Muhammad
The Sunna
 

The Compass of Our Servanthood

God Almighty says, “Know well that His is the creation and His is the command. Blessed and Supreme is God, the Lord of the worlds” (A’raf, 7:54). The Divine actions pertaining to either taqwin (creation) or tadbir (providence), concern the universe together with all the creatures in it. Everything follows the path and trajectory which has been ordained for it.

God’s acts of taqlif (the Divine decrees prescribing what human beings are enjoined to perform and commanded to refrain from) pertain to His commandment and control. The Prophets are the messengers who convey these divine actions that are of taqlifi quality and demonstrate how they must be applied throughout their lifetimes, interpreting these according to the time in which they live. In other words, they are representatives of the Divine intervention with regards to human life. The textual context of this verse explicitly conveys this.

The Sunna, then, is the official name of the Divine intervention represented by the Prophet. And his sayings, the Prophetic Traditions, naturally form the information and documentation of this representation.

Prophet Muhammad differed from other Prophets in that he was the last to shape this divine intervention on a universal scale, forming this intervention based on his Sunna, or way of life, sayings and confirmations. The Sunna, then, is the official name of the Divine intervention represented by the Prophet. And his sayings, the Prophetic Traditions, naturally form the information and documentation of this representation.

In line with this, when we look at the Sunna of the Prophet, we can see the extent to which his personality and his life bears significance for us. One other thing also becomes evident: everything pertaining to the wholeness of this representation is important. Daily human practices, as well as messages pertaining to the metaphysical world are very important from the perspective of their representing Divine intervention within their own domains. The Prophet’s wife ‘A’isha’s observation and assertion that, “His conduct is (the embodiment of) the Qur’an” (Muslim, Musafirin, 139) becomes all the relevant at this juncture.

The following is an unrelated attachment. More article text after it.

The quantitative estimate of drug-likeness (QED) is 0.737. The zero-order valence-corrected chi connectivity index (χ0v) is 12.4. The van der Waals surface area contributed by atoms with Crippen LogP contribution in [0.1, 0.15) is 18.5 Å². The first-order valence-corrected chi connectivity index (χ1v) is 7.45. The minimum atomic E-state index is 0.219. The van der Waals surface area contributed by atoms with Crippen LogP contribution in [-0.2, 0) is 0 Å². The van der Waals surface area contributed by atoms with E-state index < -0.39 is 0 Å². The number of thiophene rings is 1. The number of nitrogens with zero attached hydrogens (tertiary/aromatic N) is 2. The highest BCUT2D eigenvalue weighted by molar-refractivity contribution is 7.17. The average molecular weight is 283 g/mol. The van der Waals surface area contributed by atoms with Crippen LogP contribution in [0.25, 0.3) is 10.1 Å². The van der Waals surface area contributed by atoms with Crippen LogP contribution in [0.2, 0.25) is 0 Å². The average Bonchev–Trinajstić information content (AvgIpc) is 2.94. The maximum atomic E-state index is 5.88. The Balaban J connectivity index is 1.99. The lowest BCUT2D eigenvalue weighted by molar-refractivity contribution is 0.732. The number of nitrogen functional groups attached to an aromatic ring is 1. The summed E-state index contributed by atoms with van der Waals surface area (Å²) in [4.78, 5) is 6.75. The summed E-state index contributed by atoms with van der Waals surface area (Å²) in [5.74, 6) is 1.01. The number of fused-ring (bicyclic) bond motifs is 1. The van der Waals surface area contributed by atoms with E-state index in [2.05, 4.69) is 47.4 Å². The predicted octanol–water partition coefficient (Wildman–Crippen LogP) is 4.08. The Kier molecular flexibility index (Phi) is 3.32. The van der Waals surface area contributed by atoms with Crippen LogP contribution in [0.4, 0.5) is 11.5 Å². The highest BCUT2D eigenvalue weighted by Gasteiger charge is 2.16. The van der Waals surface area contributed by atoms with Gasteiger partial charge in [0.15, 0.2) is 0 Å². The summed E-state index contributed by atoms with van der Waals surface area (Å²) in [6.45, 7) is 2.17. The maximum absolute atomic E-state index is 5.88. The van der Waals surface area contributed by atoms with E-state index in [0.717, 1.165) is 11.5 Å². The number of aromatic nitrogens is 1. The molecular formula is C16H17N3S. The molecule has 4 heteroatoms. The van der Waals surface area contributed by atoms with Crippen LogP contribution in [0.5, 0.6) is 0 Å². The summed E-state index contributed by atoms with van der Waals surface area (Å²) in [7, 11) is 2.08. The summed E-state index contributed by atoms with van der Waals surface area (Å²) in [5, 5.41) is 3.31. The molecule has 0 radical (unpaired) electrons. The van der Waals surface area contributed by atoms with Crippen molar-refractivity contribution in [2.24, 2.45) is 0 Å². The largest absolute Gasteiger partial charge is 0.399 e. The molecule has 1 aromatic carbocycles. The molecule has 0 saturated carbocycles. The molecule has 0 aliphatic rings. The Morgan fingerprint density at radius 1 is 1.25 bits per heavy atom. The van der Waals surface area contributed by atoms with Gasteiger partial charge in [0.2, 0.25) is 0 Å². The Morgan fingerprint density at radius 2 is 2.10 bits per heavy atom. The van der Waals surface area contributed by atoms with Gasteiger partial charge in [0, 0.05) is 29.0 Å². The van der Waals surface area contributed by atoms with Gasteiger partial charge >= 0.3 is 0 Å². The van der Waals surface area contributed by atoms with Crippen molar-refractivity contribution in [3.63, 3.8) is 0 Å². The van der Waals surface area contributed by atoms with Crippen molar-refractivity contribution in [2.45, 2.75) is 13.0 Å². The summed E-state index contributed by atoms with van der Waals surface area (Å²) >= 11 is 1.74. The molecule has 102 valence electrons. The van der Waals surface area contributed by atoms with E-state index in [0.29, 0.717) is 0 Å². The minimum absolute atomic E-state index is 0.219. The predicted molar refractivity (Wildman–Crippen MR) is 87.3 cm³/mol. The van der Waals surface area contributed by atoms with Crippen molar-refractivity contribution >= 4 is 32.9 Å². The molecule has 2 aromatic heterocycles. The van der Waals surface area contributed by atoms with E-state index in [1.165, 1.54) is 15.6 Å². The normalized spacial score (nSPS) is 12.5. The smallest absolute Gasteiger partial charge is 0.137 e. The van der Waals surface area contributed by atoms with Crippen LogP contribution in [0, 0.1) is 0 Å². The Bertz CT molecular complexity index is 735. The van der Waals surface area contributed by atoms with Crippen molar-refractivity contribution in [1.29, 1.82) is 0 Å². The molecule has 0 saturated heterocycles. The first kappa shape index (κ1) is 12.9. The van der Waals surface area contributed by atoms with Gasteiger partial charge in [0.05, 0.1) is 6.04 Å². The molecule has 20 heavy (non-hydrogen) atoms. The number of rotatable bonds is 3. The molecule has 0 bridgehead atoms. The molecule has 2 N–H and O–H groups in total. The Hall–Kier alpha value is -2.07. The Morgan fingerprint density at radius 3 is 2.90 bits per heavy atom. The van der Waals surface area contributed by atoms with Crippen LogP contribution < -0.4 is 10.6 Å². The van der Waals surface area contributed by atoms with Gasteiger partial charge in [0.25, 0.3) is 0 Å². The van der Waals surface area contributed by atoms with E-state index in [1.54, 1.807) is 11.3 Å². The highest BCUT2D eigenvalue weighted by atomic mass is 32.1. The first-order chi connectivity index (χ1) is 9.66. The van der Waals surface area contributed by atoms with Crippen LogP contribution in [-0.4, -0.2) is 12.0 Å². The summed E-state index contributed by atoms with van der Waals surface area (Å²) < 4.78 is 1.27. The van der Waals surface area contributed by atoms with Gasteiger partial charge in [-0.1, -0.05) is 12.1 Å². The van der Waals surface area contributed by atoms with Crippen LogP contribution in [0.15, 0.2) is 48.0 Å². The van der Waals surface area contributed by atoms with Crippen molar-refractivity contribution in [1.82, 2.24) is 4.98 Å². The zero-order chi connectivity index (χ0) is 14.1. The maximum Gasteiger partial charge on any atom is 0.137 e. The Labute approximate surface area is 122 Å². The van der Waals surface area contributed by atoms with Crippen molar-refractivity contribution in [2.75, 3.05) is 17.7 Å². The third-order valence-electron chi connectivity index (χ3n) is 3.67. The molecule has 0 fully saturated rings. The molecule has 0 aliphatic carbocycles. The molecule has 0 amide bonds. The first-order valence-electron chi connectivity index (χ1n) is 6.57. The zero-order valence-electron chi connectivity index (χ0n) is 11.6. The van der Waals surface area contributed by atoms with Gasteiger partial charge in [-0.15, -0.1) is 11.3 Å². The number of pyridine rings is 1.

Holding the Sunna to different and scientific characterizations within itself is one thing, while viewing it as ‘the representation of a divine intervention,’ with regard to its basic function and structural unity is another more important and meaningful task. The latter expresses the originality and stance of the Islamic and faith identity of those who consider themselves as one of the Muslims.

Prophet Muhammad also produced rulings that are not found in the Qur’an. There is no doubt that scholars and interpreters of Islamic law are in consensus that the sunna constitutes the second most important source of Islamic law and that acting according to its rulings is mandatory. In drawing such a conclusion, rely on the many Qur’anic verses which command obedience to the Prophet and consider obedience to him to be obedience to God. Let us look at few examples to this end:

 “Obey God and obey the Messenger (whose commands are based on Divine Revelation), and be on the alert (against opposing them). If you turn away (from obedience to them), then know that what rests with Our Messenger is only to convey the Message fully and clearly.” (Ma’idah, 5:92)

“He who obeys the Messenger (thereby) obeys God.” (An-Nisa, 4:80)

“Say (to them, O Messenger): "If you indeed love God, then follow me, so that God will love you and forgive you your sins.” God is All-Forgiving, All-Compassionate." (Al-‘Imran, 3:31)

“Whatever the Messenger gives you, accept it willingly; and whatever he forbids you, refrain from it…” (Al-Hashr, 59:7)

Success in this continuous test of servanthood, experienced on an individual basis from puberty until death, is contingent on us being taught servanthood to God.

We know, as a requisite of Islamic belief, that we are the subjects of Divine intervention in this world; that is, that we are in a state of examination in servanthood to God. We are aware of this. We also know that success in this continuous test of servanthood, experienced on an individual basis from puberty until death, is contingent on us being taught servanthood to God. This comes to mean that this test is not just one of knowledge or information, but one of deeds and practice – an examination of life – and thus one which requires a practical handbook and a guide.

The fact that this deepest need is met by the Prophet is truly a great favor. Hence the Qur’an, noting the facets of Prophet Muhammad looking to believers, provides a clear illustration of this: